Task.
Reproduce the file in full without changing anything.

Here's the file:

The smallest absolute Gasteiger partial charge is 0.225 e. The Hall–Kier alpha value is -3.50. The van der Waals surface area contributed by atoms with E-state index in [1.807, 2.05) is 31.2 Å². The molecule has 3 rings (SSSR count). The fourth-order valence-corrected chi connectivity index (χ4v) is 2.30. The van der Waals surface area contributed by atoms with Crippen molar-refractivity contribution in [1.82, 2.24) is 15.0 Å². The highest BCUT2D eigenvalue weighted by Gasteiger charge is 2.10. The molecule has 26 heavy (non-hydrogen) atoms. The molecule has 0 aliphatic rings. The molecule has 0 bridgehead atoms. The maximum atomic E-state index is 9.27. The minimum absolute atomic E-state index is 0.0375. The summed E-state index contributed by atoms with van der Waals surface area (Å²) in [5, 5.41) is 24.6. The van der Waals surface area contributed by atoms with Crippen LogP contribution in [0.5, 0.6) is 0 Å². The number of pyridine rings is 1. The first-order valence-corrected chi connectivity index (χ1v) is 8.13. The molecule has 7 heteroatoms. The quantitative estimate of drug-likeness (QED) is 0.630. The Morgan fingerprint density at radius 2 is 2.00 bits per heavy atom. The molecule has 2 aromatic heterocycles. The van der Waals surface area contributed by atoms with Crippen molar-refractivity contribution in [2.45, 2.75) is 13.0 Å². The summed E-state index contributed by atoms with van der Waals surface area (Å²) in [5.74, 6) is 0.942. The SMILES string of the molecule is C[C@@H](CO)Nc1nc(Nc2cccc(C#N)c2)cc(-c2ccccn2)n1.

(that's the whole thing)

The smallest absolute Gasteiger partial charge is 0.225 e. The Hall–Kier alpha value is -3.50. The van der Waals surface area contributed by atoms with E-state index in [1.807, 2.05) is 31.2 Å². The molecule has 3 rings (SSSR count). The fourth-order valence-corrected chi connectivity index (χ4v) is 2.30. The van der Waals surface area contributed by atoms with Crippen molar-refractivity contribution in [1.82, 2.24) is 15.0 Å². The highest BCUT2D eigenvalue weighted by Gasteiger charge is 2.10. The molecule has 26 heavy (non-hydrogen) atoms. The molecule has 0 aliphatic rings. The molecule has 0 bridgehead atoms. The maximum atomic E-state index is 9.27. The minimum absolute atomic E-state index is 0.0375. The summed E-state index contributed by atoms with van der Waals surface area (Å²) in [5, 5.41) is 24.6. The van der Waals surface area contributed by atoms with Crippen LogP contribution in [0.5, 0.6) is 0 Å². The number of pyridine rings is 1. The first-order valence-corrected chi connectivity index (χ1v) is 8.13. The molecule has 7 heteroatoms. The quantitative estimate of drug-likeness (QED) is 0.630. The Morgan fingerprint density at radius 2 is 2.00 bits per heavy atom. The molecule has 2 aromatic heterocycles. The van der Waals surface area contributed by atoms with Crippen molar-refractivity contribution in [2.45, 2.75) is 13.0 Å². The summed E-state index contributed by atoms with van der Waals surface area (Å²) in [5.74, 6) is 0.942. The SMILES string of the molecule is C[C@@H](CO)Nc1nc(Nc2cccc(C#N)c2)cc(-c2ccccn2)n1.